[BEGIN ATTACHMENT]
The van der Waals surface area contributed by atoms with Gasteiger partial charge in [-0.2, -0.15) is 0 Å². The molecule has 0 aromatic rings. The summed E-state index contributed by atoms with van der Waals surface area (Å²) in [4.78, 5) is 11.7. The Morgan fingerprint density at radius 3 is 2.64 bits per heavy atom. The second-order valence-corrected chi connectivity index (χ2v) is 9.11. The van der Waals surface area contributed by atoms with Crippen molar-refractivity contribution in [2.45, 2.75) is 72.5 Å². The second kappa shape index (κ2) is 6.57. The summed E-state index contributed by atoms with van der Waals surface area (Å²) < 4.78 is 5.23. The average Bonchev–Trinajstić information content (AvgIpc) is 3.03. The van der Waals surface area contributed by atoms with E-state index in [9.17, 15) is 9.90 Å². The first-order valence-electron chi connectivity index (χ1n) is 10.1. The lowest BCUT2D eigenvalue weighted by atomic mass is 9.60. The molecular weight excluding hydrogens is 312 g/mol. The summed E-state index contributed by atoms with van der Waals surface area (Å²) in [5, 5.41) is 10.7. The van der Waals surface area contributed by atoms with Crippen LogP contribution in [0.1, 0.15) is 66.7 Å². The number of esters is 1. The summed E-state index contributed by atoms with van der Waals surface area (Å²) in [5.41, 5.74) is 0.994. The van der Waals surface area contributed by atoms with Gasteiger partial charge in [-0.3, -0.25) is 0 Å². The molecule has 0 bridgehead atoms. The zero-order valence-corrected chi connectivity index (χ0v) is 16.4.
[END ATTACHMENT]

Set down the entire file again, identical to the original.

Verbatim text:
The van der Waals surface area contributed by atoms with Gasteiger partial charge in [-0.2, -0.15) is 0 Å². The molecule has 0 aromatic rings. The summed E-state index contributed by atoms with van der Waals surface area (Å²) in [4.78, 5) is 11.7. The Morgan fingerprint density at radius 3 is 2.64 bits per heavy atom. The second-order valence-corrected chi connectivity index (χ2v) is 9.11. The van der Waals surface area contributed by atoms with Crippen molar-refractivity contribution in [2.45, 2.75) is 72.5 Å². The second kappa shape index (κ2) is 6.57. The summed E-state index contributed by atoms with van der Waals surface area (Å²) < 4.78 is 5.23. The average Bonchev–Trinajstić information content (AvgIpc) is 3.03. The van der Waals surface area contributed by atoms with E-state index in [9.17, 15) is 9.90 Å². The first-order valence-electron chi connectivity index (χ1n) is 10.1. The lowest BCUT2D eigenvalue weighted by atomic mass is 9.60. The molecular weight excluding hydrogens is 312 g/mol. The summed E-state index contributed by atoms with van der Waals surface area (Å²) in [5, 5.41) is 10.7. The van der Waals surface area contributed by atoms with Crippen LogP contribution in [0.1, 0.15) is 66.7 Å². The number of esters is 1. The summed E-state index contributed by atoms with van der Waals surface area (Å²) in [5.41, 5.74) is 0.994. The van der Waals surface area contributed by atoms with Gasteiger partial charge in [-0.3, -0.25) is 0 Å². The molecule has 0 bridgehead atoms. The zero-order valence-corrected chi connectivity index (χ0v) is 16.4.